Dancers showcase their talents and raise money in memory of local teenager

DanceRoots put on their annual event to raise money for the Dementia Society of Ottawa and Renfrew County in honour of Chase Downs
Photo: Nathalia Lencioni
Marvellous party being performed by Abbygael Cardinal, Alayna Haji, Ava Bignuccolo, Charlotte Bussey, Duncan Griswold, Evalyn Kantymir, Isabel Campbell-Rosser, Izabella Caputo, J Godwin-Sens, Katherine MacRae, Madelaine Bourdeleau-Kelly, Mhalia Milius and Raigen Brien at the Algonquin Commons Theatre on Feb. 24.

When Raigen Brien, a 17-year-old high school student, is dancing on stage, it relieves her stress. It’s a place where she finds comfort and finds inspiration.

“Dance allows you to surround yourself with a fresh outlook and a positive environment,” she said. “It is something so special to add to your life. Dance has also given me a second family. I was able to meet and create deep connections with so many different people.”

This connection also helps her want to be part of helping to raise money for good causes.

Brien, a graduating senior dancer at the Ottawa-based dance and performing arts school DanceRoots, participated in Chase Your Dreams, a competitive showcase to raise money for the Dementia Society of Ottawa and Renfrew County. The showcase took place at the Algonquin Commons Theatre on Feb. 24.

“I feel truly honoured to have been even a small piece of the incredible performance that Chase Your Dreams is,” said Brien. “I am so grateful to have had the chance to celebrate the life of Chase Downs.”

Chase Downs was the firstborn child of Sarah Nolan, artistic director and owner of DanceRoots. Chase Your Dreams is made in honour of her life and aims to raise money in her behalf for important causes and charities.

Downs was born with a brain tumour, was in treatment for much of her life and endured several surgeries. She died just after her 14th birthday on Jan. 22 2013.

“She was fiercely strong, funny, polite and loved the arts,” said Nolan. “She wrote a book of jokes.”

The showcase consisted of 37 performances by 71 dance students of different age groups and levels, including three graduating seniors.

Brien said dance has given her powerful life skills and deep personal connections with fellow dancers.

“Dance has taught me discipline, gave me a strong passion, and a place where I find comfort,” said Brien. “It’s something I think many more college students should try out. It is a huge stress relief. Dance allows you to surround yourself with a fresh outlook and a positive environment and it is something so special to add to your life.”

Nolan said they have a long-term connection with the Algonquin Commons Theatre.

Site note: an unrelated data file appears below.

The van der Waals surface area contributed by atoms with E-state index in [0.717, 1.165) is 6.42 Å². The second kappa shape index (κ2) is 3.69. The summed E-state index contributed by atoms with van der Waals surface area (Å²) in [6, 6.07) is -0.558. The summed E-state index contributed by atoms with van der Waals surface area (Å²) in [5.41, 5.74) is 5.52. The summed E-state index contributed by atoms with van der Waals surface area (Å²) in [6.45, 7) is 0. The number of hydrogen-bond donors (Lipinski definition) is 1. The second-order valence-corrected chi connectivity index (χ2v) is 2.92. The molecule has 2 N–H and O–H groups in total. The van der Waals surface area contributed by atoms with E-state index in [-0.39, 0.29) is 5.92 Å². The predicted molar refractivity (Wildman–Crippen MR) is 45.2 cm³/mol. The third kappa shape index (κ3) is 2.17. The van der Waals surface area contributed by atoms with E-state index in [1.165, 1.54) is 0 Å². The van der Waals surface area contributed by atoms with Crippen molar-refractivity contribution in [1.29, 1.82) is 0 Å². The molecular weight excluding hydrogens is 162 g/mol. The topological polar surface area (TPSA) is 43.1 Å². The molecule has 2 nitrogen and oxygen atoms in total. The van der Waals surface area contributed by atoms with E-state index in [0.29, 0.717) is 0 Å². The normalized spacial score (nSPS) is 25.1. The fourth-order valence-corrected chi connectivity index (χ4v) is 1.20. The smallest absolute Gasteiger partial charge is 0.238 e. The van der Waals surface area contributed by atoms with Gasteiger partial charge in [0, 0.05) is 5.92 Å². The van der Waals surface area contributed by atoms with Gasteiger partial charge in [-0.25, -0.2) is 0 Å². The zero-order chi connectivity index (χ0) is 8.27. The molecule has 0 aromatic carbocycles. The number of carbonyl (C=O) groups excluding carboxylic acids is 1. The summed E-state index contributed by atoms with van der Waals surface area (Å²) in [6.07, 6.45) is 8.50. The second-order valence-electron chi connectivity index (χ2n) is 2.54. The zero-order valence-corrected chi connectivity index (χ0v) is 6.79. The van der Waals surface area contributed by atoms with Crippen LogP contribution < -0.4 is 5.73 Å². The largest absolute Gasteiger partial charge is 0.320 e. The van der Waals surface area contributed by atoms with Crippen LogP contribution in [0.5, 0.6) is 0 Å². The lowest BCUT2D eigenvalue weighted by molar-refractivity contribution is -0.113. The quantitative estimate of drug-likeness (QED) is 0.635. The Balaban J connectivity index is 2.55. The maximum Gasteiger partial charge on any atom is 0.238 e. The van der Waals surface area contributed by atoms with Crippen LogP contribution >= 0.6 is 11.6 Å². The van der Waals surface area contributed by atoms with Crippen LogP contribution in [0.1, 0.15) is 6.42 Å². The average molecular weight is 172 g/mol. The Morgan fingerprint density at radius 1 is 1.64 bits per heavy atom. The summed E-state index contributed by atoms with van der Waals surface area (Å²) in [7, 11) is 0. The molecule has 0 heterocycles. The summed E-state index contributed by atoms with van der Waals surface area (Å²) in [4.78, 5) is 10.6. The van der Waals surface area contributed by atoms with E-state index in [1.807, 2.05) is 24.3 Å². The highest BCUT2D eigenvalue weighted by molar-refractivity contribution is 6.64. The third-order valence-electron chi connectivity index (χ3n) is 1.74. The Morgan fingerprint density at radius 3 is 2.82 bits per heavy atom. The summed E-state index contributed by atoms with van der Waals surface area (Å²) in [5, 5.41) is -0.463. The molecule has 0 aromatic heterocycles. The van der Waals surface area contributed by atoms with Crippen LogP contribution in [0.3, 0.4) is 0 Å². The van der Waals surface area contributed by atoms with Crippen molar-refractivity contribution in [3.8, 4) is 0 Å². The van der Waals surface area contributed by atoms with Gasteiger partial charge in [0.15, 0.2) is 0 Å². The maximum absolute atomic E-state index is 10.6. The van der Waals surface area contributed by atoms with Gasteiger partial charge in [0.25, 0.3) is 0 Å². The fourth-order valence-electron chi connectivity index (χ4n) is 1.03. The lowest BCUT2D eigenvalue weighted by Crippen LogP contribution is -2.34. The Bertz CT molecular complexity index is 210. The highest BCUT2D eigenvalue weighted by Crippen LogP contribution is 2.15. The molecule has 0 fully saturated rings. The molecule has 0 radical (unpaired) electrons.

“We dance at this theatre the most in our season, through competitions and our recital,” said Nolan. “So, it gets especially our younger dancers and our first-time competitive dancers accustomed to the stage. It makes a big difference to be able to perform before they compete.”

“Because things like spacing are super important to a dancer,” she explained. “Knowing what curtains you’re going through. Just little things like that are so important. So, this gives them that opportunity, because every stage is different. And our first full competition is here, in April, as well as our recital at the end of the year.”

Izabella Caputo, another 17-year-old graduating senior from DanceRoots, said it was very special to be a part of the yearly charity event.

“It’s an event that happens every year and each year it never fails to feel the same way,” said Caputo. “For me, this is the kick-start and the first time of each season where it feels real that the season is starting up.”

“[Dance classes] are a very supportive environment and a place where you can meet new people,” she added. “When you’re starting college it can be overwhelming and scary to not know that many people so a dance class is an easy way to meet new people.”

Nolan said her favourite part of any event is getting to step back and watch students.

“It’s just standing backstage and being a part of the dancers’ first journey on the stage,” Nolan said. “Seeing them come to life and they’re just so in love with that experience. To be able to see that is just the biggest blessing.”

The event raised over $1000 according to Nolan, although the exact number has yet to be released.

“This event is something that everyone looks forward to,” said Caputo. “It is a staple at our studio and is known to happen every year no matter the circumstances.”

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